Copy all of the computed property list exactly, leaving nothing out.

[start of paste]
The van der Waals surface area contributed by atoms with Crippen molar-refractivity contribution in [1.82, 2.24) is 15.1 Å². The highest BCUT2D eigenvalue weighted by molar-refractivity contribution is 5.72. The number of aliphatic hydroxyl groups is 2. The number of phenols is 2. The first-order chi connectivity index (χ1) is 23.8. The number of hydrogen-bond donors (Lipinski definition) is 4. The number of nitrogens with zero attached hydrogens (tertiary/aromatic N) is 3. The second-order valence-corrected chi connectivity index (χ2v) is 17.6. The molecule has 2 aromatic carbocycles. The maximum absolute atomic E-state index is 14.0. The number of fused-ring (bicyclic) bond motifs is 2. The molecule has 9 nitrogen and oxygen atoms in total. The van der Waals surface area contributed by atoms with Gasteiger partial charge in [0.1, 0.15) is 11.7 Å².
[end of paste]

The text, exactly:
The van der Waals surface area contributed by atoms with Crippen molar-refractivity contribution in [1.82, 2.24) is 15.1 Å². The highest BCUT2D eigenvalue weighted by molar-refractivity contribution is 5.72. The number of aliphatic hydroxyl groups is 2. The number of phenols is 2. The first-order chi connectivity index (χ1) is 23.8. The number of hydrogen-bond donors (Lipinski definition) is 4. The number of nitrogens with zero attached hydrogens (tertiary/aromatic N) is 3. The second-order valence-corrected chi connectivity index (χ2v) is 17.6. The molecule has 2 aromatic carbocycles. The maximum absolute atomic E-state index is 14.0. The number of fused-ring (bicyclic) bond motifs is 2. The molecule has 9 nitrogen and oxygen atoms in total. The van der Waals surface area contributed by atoms with Gasteiger partial charge in [0.1, 0.15) is 11.7 Å².